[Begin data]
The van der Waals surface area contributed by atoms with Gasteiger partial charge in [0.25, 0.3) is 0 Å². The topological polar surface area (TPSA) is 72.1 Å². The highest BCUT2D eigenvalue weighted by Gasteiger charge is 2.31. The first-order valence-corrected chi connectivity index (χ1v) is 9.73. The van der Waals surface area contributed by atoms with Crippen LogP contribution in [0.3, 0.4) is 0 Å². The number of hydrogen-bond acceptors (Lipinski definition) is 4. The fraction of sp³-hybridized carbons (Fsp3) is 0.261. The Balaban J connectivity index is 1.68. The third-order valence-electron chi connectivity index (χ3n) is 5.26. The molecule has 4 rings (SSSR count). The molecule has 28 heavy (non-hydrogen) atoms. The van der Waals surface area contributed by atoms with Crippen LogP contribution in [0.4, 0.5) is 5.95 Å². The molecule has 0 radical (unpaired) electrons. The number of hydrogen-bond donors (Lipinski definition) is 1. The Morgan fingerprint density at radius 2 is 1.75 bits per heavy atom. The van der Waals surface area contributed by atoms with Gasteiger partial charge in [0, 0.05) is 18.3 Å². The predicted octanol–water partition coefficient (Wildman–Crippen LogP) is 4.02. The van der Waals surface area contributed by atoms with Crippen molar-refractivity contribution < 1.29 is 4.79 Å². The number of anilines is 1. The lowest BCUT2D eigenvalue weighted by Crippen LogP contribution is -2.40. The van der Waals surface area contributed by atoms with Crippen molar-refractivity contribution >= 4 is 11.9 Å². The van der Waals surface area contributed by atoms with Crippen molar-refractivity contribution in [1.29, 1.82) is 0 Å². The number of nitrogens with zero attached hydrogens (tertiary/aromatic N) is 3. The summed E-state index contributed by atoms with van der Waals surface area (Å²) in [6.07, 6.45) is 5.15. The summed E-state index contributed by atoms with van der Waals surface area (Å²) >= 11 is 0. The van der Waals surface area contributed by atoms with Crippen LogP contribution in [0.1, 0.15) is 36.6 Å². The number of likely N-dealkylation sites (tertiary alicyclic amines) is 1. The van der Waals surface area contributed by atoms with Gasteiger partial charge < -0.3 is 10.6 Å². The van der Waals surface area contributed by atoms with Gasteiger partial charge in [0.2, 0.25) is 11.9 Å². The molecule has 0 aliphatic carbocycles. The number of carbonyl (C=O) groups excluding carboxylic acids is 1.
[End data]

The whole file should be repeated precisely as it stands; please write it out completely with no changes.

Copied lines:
The van der Waals surface area contributed by atoms with Gasteiger partial charge in [0.25, 0.3) is 0 Å². The topological polar surface area (TPSA) is 72.1 Å². The highest BCUT2D eigenvalue weighted by Gasteiger charge is 2.31. The first-order valence-corrected chi connectivity index (χ1v) is 9.73. The van der Waals surface area contributed by atoms with Crippen LogP contribution in [0.3, 0.4) is 0 Å². The number of hydrogen-bond acceptors (Lipinski definition) is 4. The fraction of sp³-hybridized carbons (Fsp3) is 0.261. The Balaban J connectivity index is 1.68. The third-order valence-electron chi connectivity index (χ3n) is 5.26. The molecule has 4 rings (SSSR count). The molecule has 28 heavy (non-hydrogen) atoms. The van der Waals surface area contributed by atoms with Crippen LogP contribution in [0.4, 0.5) is 5.95 Å². The molecule has 0 radical (unpaired) electrons. The number of hydrogen-bond donors (Lipinski definition) is 1. The Morgan fingerprint density at radius 2 is 1.75 bits per heavy atom. The van der Waals surface area contributed by atoms with Gasteiger partial charge in [0, 0.05) is 18.3 Å². The predicted octanol–water partition coefficient (Wildman–Crippen LogP) is 4.02. The van der Waals surface area contributed by atoms with Crippen molar-refractivity contribution < 1.29 is 4.79 Å². The number of anilines is 1. The lowest BCUT2D eigenvalue weighted by Crippen LogP contribution is -2.40. The van der Waals surface area contributed by atoms with Crippen molar-refractivity contribution >= 4 is 11.9 Å². The van der Waals surface area contributed by atoms with Crippen molar-refractivity contribution in [1.29, 1.82) is 0 Å². The number of nitrogens with zero attached hydrogens (tertiary/aromatic N) is 3. The summed E-state index contributed by atoms with van der Waals surface area (Å²) in [6.07, 6.45) is 5.15. The summed E-state index contributed by atoms with van der Waals surface area (Å²) >= 11 is 0. The van der Waals surface area contributed by atoms with Crippen LogP contribution in [0.1, 0.15) is 36.6 Å². The number of likely N-dealkylation sites (tertiary alicyclic amines) is 1. The van der Waals surface area contributed by atoms with Gasteiger partial charge < -0.3 is 10.6 Å². The van der Waals surface area contributed by atoms with Gasteiger partial charge in [0.2, 0.25) is 11.9 Å². The molecule has 0 aliphatic carbocycles. The number of carbonyl (C=O) groups excluding carboxylic acids is 1.